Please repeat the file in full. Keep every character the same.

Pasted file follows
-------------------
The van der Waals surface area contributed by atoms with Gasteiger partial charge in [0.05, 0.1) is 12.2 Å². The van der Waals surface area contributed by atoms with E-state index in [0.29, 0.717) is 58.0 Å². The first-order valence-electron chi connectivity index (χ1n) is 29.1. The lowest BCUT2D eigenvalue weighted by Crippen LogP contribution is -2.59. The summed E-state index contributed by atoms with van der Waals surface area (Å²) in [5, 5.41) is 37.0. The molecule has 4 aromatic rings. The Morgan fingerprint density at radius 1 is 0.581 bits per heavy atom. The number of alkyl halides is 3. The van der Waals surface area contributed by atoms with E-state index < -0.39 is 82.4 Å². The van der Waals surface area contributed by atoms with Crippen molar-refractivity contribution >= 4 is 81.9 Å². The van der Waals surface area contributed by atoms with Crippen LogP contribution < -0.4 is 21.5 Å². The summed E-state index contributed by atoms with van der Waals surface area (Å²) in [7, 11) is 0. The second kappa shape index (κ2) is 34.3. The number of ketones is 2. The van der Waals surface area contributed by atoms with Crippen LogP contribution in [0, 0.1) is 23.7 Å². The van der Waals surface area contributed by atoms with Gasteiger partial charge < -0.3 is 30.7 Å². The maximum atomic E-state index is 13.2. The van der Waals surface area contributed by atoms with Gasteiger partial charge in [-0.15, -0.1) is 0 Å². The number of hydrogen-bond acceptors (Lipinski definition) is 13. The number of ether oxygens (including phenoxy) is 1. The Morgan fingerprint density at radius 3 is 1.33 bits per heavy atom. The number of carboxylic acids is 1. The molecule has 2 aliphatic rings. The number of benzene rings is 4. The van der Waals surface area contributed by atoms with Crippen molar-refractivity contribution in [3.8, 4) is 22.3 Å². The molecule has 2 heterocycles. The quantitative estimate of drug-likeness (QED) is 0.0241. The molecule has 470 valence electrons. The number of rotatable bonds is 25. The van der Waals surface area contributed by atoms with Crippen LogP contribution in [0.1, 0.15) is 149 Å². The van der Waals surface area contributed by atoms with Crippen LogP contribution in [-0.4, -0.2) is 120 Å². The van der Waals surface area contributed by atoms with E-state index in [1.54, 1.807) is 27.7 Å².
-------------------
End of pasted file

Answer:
The van der Waals surface area contributed by atoms with Gasteiger partial charge in [0.05, 0.1) is 12.2 Å². The van der Waals surface area contributed by atoms with E-state index in [0.29, 0.717) is 58.0 Å². The first-order valence-electron chi connectivity index (χ1n) is 29.1. The lowest BCUT2D eigenvalue weighted by Crippen LogP contribution is -2.59. The summed E-state index contributed by atoms with van der Waals surface area (Å²) in [5, 5.41) is 37.0. The molecule has 4 aromatic rings. The Morgan fingerprint density at radius 1 is 0.581 bits per heavy atom. The number of alkyl halides is 3. The van der Waals surface area contributed by atoms with E-state index < -0.39 is 82.4 Å². The van der Waals surface area contributed by atoms with Crippen molar-refractivity contribution >= 4 is 81.9 Å². The van der Waals surface area contributed by atoms with Crippen LogP contribution < -0.4 is 21.5 Å². The summed E-state index contributed by atoms with van der Waals surface area (Å²) in [7, 11) is 0. The second kappa shape index (κ2) is 34.3. The number of ketones is 2. The van der Waals surface area contributed by atoms with Crippen LogP contribution in [0, 0.1) is 23.7 Å². The van der Waals surface area contributed by atoms with Gasteiger partial charge < -0.3 is 30.7 Å². The maximum atomic E-state index is 13.2. The van der Waals surface area contributed by atoms with Gasteiger partial charge in [-0.15, -0.1) is 0 Å². The number of hydrogen-bond acceptors (Lipinski definition) is 13. The number of ether oxygens (including phenoxy) is 1. The Morgan fingerprint density at radius 3 is 1.33 bits per heavy atom. The number of carboxylic acids is 1. The molecule has 2 aliphatic rings. The number of benzene rings is 4. The van der Waals surface area contributed by atoms with Crippen molar-refractivity contribution in [3.8, 4) is 22.3 Å². The molecule has 2 heterocycles. The quantitative estimate of drug-likeness (QED) is 0.0241. The molecule has 470 valence electrons. The number of rotatable bonds is 25. The van der Waals surface area contributed by atoms with Crippen LogP contribution in [0.1, 0.15) is 149 Å². The van der Waals surface area contributed by atoms with Crippen LogP contribution in [-0.4, -0.2) is 120 Å². The van der Waals surface area contributed by atoms with E-state index in [1.54, 1.807) is 27.7 Å².